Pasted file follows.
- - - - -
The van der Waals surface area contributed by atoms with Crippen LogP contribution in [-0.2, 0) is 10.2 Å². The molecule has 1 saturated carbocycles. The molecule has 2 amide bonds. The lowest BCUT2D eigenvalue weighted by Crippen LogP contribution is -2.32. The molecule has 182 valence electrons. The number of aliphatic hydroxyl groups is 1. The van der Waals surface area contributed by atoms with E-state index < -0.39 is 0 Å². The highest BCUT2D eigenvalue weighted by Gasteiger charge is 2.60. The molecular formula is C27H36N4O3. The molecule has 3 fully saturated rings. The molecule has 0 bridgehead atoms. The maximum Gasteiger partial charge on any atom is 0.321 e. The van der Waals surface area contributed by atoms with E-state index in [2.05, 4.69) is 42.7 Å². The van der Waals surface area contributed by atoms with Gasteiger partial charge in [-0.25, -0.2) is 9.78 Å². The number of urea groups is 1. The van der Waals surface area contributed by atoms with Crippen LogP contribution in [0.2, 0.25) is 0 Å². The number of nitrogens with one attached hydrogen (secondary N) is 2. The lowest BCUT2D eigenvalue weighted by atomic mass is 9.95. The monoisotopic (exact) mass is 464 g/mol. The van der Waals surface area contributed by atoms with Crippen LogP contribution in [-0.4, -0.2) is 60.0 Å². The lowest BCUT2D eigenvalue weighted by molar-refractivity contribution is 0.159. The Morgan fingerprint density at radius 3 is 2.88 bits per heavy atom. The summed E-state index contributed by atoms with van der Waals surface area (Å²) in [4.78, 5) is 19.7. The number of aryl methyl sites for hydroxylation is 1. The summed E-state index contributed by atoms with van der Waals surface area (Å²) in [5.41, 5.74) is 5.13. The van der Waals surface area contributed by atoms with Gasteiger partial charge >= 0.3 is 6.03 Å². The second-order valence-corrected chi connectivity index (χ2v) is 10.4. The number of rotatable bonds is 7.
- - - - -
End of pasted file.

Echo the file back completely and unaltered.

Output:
The van der Waals surface area contributed by atoms with Crippen LogP contribution in [-0.2, 0) is 10.2 Å². The molecule has 1 saturated carbocycles. The molecule has 2 amide bonds. The lowest BCUT2D eigenvalue weighted by Crippen LogP contribution is -2.32. The molecule has 182 valence electrons. The number of aliphatic hydroxyl groups is 1. The van der Waals surface area contributed by atoms with E-state index < -0.39 is 0 Å². The highest BCUT2D eigenvalue weighted by Gasteiger charge is 2.60. The molecular formula is C27H36N4O3. The molecule has 3 fully saturated rings. The molecule has 0 bridgehead atoms. The maximum Gasteiger partial charge on any atom is 0.321 e. The van der Waals surface area contributed by atoms with E-state index in [2.05, 4.69) is 42.7 Å². The van der Waals surface area contributed by atoms with Gasteiger partial charge in [-0.25, -0.2) is 9.78 Å². The number of urea groups is 1. The van der Waals surface area contributed by atoms with Crippen LogP contribution in [0.2, 0.25) is 0 Å². The number of nitrogens with one attached hydrogen (secondary N) is 2. The lowest BCUT2D eigenvalue weighted by atomic mass is 9.95. The monoisotopic (exact) mass is 464 g/mol. The van der Waals surface area contributed by atoms with Crippen LogP contribution in [-0.4, -0.2) is 60.0 Å². The lowest BCUT2D eigenvalue weighted by molar-refractivity contribution is 0.159. The Morgan fingerprint density at radius 3 is 2.88 bits per heavy atom. The summed E-state index contributed by atoms with van der Waals surface area (Å²) in [4.78, 5) is 19.7. The number of aryl methyl sites for hydroxylation is 1. The summed E-state index contributed by atoms with van der Waals surface area (Å²) in [5.41, 5.74) is 5.13. The van der Waals surface area contributed by atoms with Gasteiger partial charge >= 0.3 is 6.03 Å². The second-order valence-corrected chi connectivity index (χ2v) is 10.4. The number of rotatable bonds is 7.